Jails commissioner proposes Rikers Island reforms

Staff Writer
Columbus CEO

NEW YORK (AP) — The city corrections commissioner on Tuesday detailed proposed reforms to the problem-plagued Rikers Island jail complex that include changes to the housing of teenage and young adult inmates, reforms to the use of solitary confinement and a top-to-bottom review of the department's policies by a private consulting firm.

The announcement was lauded by oversight board members, though Commissioner Joseph Ponte and other corrections officials cautioned that the plans would take time to implement and that many depend on sufficient funding.

Last month, the Department of Justice issued a scathing review of adolescent jails on Rikers, finding they were unsafe because of a deeply ingrained culture of violence in which guards used excessive force and overused solitary confinement as a punishment for even minor infractions. The U.S. attorney's report gave corrections officials 49 days to present their changes.

The impending reforms come amid heightened scrutiny of Rikers, a 10-facility jail complex on a 400-acre island near LaGuardia Airport that holds the vast majority of the roughly 11,500 daily inmates in the nation's second-largest jail system. The Associated Press has reported extensively on the problems at Rikers, including violence against inmates by guards and the gruesome deaths of mentally ill inmates.

"I don't have a holistic plan, but we've done some specific things on reducing violence in the facilities," Ponte said during a public meeting of the oversight board, noting that extra maintenance staff who will install surveillance cameras was hired with part of the $32.5 million recently secured in the city budget to improve security and mental health services in city jails.

Ponte also explained his plans to eliminate the backlog of roughly 1,000 inmates who owe time in solitary confinement but are housed in the general population because there aren't enough beds. Time owed in 23-hour confinement from previous incarcerations will likely be eliminated for the roughly 300 inmates affected, he said.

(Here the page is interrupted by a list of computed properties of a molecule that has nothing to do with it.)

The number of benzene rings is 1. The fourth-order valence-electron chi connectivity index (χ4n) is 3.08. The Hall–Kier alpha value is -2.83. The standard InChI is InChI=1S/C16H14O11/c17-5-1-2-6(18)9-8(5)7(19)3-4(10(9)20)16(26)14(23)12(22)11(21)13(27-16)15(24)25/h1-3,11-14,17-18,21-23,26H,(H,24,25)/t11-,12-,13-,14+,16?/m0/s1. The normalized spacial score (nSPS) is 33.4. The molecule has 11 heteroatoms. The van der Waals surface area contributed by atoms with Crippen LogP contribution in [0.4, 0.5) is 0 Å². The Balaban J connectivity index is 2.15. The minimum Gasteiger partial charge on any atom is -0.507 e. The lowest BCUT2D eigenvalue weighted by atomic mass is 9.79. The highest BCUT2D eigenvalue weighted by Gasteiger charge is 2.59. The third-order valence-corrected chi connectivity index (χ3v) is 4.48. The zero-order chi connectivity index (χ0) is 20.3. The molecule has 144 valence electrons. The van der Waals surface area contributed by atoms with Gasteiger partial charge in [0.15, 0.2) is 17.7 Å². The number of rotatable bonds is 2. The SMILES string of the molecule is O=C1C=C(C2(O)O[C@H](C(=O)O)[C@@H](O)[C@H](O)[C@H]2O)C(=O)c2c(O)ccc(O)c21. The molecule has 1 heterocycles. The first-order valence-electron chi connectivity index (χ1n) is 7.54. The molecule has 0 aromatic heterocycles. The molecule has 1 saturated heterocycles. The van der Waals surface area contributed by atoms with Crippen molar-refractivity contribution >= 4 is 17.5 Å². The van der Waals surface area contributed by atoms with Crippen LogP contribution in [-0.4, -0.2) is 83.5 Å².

Uniformed captains will also likely be allowed to dole out alternatives to solitary confinement, such as timeouts and the withholding of recreation time, for minor infractions that don't involve serious violence or weapons possession.

"Right now the system fundamentally doesn't work" because guards have no alternative form of discipline, Ponte said. The eventual goal is "to no longer have punitive segregation for the 16- and 17-year-olds," he said.

Ponte also asked the oversight board to approve his plan to house 18- to 21-year-old inmates together. State law dictates that 18-year-old inmates can't be housed with 16- and 17-year-olds. But advocates have long claimed 18-year-olds don't fare well when housed with adult inmates, and Ponte said he recognized that adolescents require special attention and increased access to programs, education and help finding work after their time in jail.

Unlike previous administrations, officials are now recruiting and training guards to work specifically with adolescent inmates and are reworking policies to better apply to their needs, Ponte said.

City Councilwoman Elizabeth Crowley, who chairs the committee that oversees the department, said she will hold a hearing next month to further discuss the DOJ report on Rikers but will push one of its top findings: To move the adolescent inmates entirely off Rikers Island.

"The only way we can achieve real reform is by lifting the veil of secrecy that has loomed over Rikers Island and begin a candid discussion about conditions and the culture of the facility," she said.